As we prepare for emergencies of all levels, many of us stockpile water, food, first aid supplies and more. What happens should those supplies run out? What happens if the garden needs tilling and access to fuel machinery is limited or completely gone?
As Amy said in her post about running for our lives, many of us think we’ll do it what needs to be done, because, well, it now suddenly needs to be done. I believe that’s true, but I also believe many of us underestimate just how difficult that will be.
Building endurance now will make handling potential future emergencies in the future so much easier, and is so much healthier for our bodies anyway.
Endurance is more than just physical. We need to build up our mental toughness as well. Many of us, myself included, are spoiled, and maybe a little soft, because of all our modern conveniences.
Here are 5 ways to build endurance before SHTF. None of these will take tons of time from your busy schedule but all might be more than a little helpful in the long run.
1. Do Hard Labor
Use a rake and a wheelbarrow to haul leaves to the compost pile. Don’t ride the lawn tractor or use the leaf blower. Split wood with a maul instead of a gas-powered wood-splitter. Walk to the grocery store and carry your groceries home in a backpack or haul them home in a wagon. Mend clothing by hand or with a treadle machine instead of your electric one.
We all think we can do things if we have too, but they’re generally harder than we think. Building muscle, and muscle memory, now will help later and keep us healthier now. It’s much easier to stay healthy and fit than it is to become fit. Hard labor is just that, hard. However, it gets us out of our comfort zone which is important, not only for our physical endurance but our mental endurance as well.
2. Get Uncomfortable
Turn the air-conditioning off. Feel the heat and find ways to deal with it. Don’t burn a fire on a borderline chilly day. Let’s feel, really feel, like we need to preserve our precious resources more and put on an extra layer of clothes until the sun naturally warms up the house. Skip that extra cookie. I’m not for total deprivation, but remember that the extra cookie is a bonus, not a right.
It’s one thing to think we can handle any situation, it’s a completely different thing to experience it. Often, this particular step will help build our mental toughness as us much as our physical endurance. Take some time and get uncomfortable. And while you’re there…
3. Push Yourself
“Now if you are going to win any battle you have to do one thing. You have to make the mind run the body. Never let the body tell the mind what to do. The body will always give up. It is always tired morning, noon, and night. But the body is never tired if the mind is not tired. When you were younger the mind could make you dance all night, and the body was never tired. You’ve always got to make the mind take over and keep going.” – George Patton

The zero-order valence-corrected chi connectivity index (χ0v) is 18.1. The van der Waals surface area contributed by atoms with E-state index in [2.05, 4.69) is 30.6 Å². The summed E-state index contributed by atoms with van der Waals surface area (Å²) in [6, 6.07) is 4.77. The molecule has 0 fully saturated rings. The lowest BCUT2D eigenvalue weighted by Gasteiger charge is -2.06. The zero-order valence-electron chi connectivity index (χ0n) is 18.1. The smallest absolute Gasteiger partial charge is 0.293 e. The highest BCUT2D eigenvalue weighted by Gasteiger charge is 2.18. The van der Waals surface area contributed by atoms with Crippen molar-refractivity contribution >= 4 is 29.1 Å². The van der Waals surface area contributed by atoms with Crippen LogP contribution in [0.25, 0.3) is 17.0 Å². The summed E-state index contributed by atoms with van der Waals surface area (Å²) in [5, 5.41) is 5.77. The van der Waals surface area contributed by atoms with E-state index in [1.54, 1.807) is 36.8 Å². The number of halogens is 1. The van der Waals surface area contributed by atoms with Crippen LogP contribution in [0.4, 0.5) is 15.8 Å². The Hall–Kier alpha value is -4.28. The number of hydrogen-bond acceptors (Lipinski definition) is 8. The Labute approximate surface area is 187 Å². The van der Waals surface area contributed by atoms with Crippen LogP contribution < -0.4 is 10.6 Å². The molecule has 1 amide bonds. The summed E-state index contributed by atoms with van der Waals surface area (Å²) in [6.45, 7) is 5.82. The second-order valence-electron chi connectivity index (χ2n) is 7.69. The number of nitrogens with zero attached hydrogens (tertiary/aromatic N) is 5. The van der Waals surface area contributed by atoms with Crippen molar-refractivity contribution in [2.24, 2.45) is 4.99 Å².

Pull another row of weeds. Walk or run the extra quarter mile. Put on an extra layer of clothing and go for a short walk on the extra cold, windy day. Make your body do it.
Don’t push until the point of injury but do realize your body is capable of a lot and that we just need to make our brains say so. There’s a giant sense of accomplishment that comes from doing this, from making our bodies do something that feels impossible or, at the very least, difficult. That sense of accomplishment builds upon itself and leads to all kinds of new ways in which we can physically and mentally handle hard labor and difficult times.
4. Rest Well
Truly rest at the end of the day. Most of us don’t do this. We’re all trying to fit in one more thing in all of our modern busy schedules. We’re racing to sports or trying to catch up on work or putting the final touches on homework.
However, rest is important for building endurance. No matter what an athlete is training for, they understand the importance of rest days, and I maintain, that’s just as important for those of us prepping.
We need to not only give our bodies rest but our minds as well. We should use time to rest our bodies and rejuvenate with our families in the evenings. Time spent reading, playing games, working on crafts, or simply just being together instead of working more. This rests the body and the mind, and helps us…
5. Find Gratitude
Many of us confuse hard work with drudgery. It’s hard to be grateful for drudgery. However, we can almost find gratitude in a job well done. We can find gratitude for the fact that our bodies can rake leaves and those leaves will turn into amazing compost that will feed our families.
Take time to cultivate this attitude of gratitude. Keep a journal (The Gratitude Habit: A 365 Day Journal), talk about gratitude over dinner with family, make it a part of every day and before you know it, thinking any other way will be hard to fathom.
By no means is this an exhaustive or all-inclusive way to build endurance but it is a good start for many of us. Do you have a preferred method for building endurance? If not, are you going to start now?
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